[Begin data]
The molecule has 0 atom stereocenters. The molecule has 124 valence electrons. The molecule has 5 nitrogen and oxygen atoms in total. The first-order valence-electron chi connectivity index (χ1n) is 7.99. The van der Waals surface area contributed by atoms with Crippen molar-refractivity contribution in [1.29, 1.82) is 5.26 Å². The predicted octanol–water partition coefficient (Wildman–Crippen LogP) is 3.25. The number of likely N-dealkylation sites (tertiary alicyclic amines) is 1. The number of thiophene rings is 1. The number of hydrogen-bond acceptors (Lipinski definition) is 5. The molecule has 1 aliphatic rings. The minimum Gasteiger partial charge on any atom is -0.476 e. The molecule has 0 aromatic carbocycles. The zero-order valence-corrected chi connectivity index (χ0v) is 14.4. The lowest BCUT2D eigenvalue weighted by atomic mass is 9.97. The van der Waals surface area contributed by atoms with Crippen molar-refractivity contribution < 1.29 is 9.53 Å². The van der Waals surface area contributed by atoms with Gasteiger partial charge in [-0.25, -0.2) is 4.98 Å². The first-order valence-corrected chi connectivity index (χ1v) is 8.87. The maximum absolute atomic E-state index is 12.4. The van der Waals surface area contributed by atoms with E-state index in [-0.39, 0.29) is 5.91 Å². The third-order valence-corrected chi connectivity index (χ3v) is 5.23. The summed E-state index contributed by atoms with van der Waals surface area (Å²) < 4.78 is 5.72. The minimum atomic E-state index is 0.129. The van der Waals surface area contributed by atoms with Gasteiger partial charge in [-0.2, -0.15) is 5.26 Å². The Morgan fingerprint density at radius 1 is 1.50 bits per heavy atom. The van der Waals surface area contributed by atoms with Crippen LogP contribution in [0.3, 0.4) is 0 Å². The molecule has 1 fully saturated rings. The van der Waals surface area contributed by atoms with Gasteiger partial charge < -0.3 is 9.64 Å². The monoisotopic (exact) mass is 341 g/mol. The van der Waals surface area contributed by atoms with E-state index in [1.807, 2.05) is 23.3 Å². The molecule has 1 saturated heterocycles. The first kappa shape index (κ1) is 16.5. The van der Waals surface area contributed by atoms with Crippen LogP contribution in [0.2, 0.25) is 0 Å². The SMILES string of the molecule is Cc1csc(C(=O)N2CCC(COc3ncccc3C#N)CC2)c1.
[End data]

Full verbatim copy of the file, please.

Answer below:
The molecule has 0 atom stereocenters. The molecule has 124 valence electrons. The molecule has 5 nitrogen and oxygen atoms in total. The first-order valence-electron chi connectivity index (χ1n) is 7.99. The van der Waals surface area contributed by atoms with Crippen molar-refractivity contribution in [1.29, 1.82) is 5.26 Å². The predicted octanol–water partition coefficient (Wildman–Crippen LogP) is 3.25. The number of likely N-dealkylation sites (tertiary alicyclic amines) is 1. The number of thiophene rings is 1. The number of hydrogen-bond acceptors (Lipinski definition) is 5. The molecule has 1 aliphatic rings. The minimum Gasteiger partial charge on any atom is -0.476 e. The molecule has 0 aromatic carbocycles. The zero-order valence-corrected chi connectivity index (χ0v) is 14.4. The lowest BCUT2D eigenvalue weighted by atomic mass is 9.97. The van der Waals surface area contributed by atoms with Crippen molar-refractivity contribution < 1.29 is 9.53 Å². The van der Waals surface area contributed by atoms with Gasteiger partial charge in [-0.25, -0.2) is 4.98 Å². The first-order valence-corrected chi connectivity index (χ1v) is 8.87. The maximum absolute atomic E-state index is 12.4. The van der Waals surface area contributed by atoms with E-state index in [-0.39, 0.29) is 5.91 Å². The third-order valence-corrected chi connectivity index (χ3v) is 5.23. The summed E-state index contributed by atoms with van der Waals surface area (Å²) < 4.78 is 5.72. The minimum atomic E-state index is 0.129. The van der Waals surface area contributed by atoms with Gasteiger partial charge in [-0.2, -0.15) is 5.26 Å². The Morgan fingerprint density at radius 1 is 1.50 bits per heavy atom. The van der Waals surface area contributed by atoms with Crippen LogP contribution in [0.3, 0.4) is 0 Å². The molecule has 1 fully saturated rings. The van der Waals surface area contributed by atoms with Gasteiger partial charge < -0.3 is 9.64 Å². The monoisotopic (exact) mass is 341 g/mol. The van der Waals surface area contributed by atoms with E-state index in [1.807, 2.05) is 23.3 Å². The molecule has 1 saturated heterocycles. The first kappa shape index (κ1) is 16.5. The van der Waals surface area contributed by atoms with Crippen LogP contribution in [0.2, 0.25) is 0 Å². The SMILES string of the molecule is Cc1csc(C(=O)N2CCC(COc3ncccc3C#N)CC2)c1.